Groundless Ground

Photo by James Wheeler on

Along with many of my friends and peers, I am a member of the sandwich generation; this is defined as a person who is both caring for caring for parents, as well as for children. Nearly half (47%) of adults in their 40s and 50s have a parent age 65 or older, and are either raising a young child, or financially supporting a grown child (age 18 or older). People who are part of the sandwich generation are pulled in many directions. Not only do many provide care and financial support to their parents and their children, but nearly four-in-ten (38%) report both their grown children and parents rely on them for emotional support.

It is really difficult to work full-time, care-give, and grieve loss, while attempting to keep it all together for your young children at home. The adults you once relied on for support, knowledge and guidance are now looking to you to provide the same. It all comes down to you. We truly become the “adults” in charge and, as a good friend of mine friend describes it, “Adulting is hard.” As an independent parent, I feel this even more acutely, without a partner to lean on for support. This period of my life feels like trying to walk on groundless ground.

Caregiver burnout is a state of physical, emotional and mental exhaustion. Stressed caregivers may experience fatigue, anxiety and depression. As a person responsible for the care of others, it is so important to start with yourself, so you have something left to give. There are various support tactics that help to combat caregiver burn-out. I wanted to share a few with you that I recently learned about from the Mayo Clinic, as I thought they would be helpful:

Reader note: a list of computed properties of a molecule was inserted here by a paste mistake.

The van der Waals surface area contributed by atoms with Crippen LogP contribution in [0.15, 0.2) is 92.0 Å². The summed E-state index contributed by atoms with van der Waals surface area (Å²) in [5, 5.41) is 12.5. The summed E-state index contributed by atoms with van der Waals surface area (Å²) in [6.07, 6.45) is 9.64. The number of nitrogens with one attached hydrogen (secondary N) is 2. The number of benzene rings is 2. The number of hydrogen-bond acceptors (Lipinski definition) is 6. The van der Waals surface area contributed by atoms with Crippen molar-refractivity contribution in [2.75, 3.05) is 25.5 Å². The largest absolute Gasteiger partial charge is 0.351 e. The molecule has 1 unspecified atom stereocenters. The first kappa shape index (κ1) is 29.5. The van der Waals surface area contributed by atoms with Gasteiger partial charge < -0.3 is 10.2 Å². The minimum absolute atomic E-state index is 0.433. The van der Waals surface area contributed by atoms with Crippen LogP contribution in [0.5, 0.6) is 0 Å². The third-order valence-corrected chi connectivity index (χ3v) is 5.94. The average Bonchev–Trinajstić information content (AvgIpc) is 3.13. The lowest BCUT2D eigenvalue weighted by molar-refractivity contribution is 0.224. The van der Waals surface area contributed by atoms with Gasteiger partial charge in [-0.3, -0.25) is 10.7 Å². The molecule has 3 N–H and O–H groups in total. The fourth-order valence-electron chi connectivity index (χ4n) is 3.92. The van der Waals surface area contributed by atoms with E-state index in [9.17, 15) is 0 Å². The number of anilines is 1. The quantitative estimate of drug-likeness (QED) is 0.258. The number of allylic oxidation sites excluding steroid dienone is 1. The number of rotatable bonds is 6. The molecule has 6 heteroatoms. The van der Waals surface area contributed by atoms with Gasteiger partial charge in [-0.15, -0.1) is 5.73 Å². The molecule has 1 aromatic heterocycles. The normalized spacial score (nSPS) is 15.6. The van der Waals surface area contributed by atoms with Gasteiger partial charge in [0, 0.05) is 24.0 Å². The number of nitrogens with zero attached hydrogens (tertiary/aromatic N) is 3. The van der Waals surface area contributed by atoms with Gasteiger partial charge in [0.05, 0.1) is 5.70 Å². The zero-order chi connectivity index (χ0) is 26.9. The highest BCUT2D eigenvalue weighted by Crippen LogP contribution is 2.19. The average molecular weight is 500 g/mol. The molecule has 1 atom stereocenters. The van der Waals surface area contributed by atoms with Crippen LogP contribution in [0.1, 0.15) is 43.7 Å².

• Accept help. Be prepared with a list of ways that others can help you, and let the helper choose what he or she would like to do. For instance, a friend or family member may be able to run an errand, pick up your groceries or cook for you.
  • Focus on what you are able to provide. It’s normal to feel guilty sometimes, but understand that no one is a “perfect” caregiver. Believe that you are doing the best you can and making the best decisions you can at any given time.
  • Set realistic goals. Break large tasks into smaller steps that you can do one at a time. Prioritize, make lists and establish a daily routine. Begin to say no to requests that are draining, such as hosting holiday meals.
  • Get connected. Find out about caregiving resources in your community. Many communities have classes specifically about the disease your loved one is facing. Caregiving services such as transportation, meal delivery or housekeeping may be available.
  • Join a support group. A support group can provide validation and encouragement, as well as problem-solving strategies for difficult situations. People in support groups understand what you may be going through. A support group can also be a good place to create meaningful friendships.
  • Seek social support. Make an effort to stay well-connected with family and friends who can offer nonjudgmental emotional support. Set aside time each week for connecting, even if it’s just a walk with a friend.
  • Set personal health goals. For example, set goals to establish a good sleep routine, find time to be physically active on most days of the week, eat a healthy diet, and drink plenty of water.

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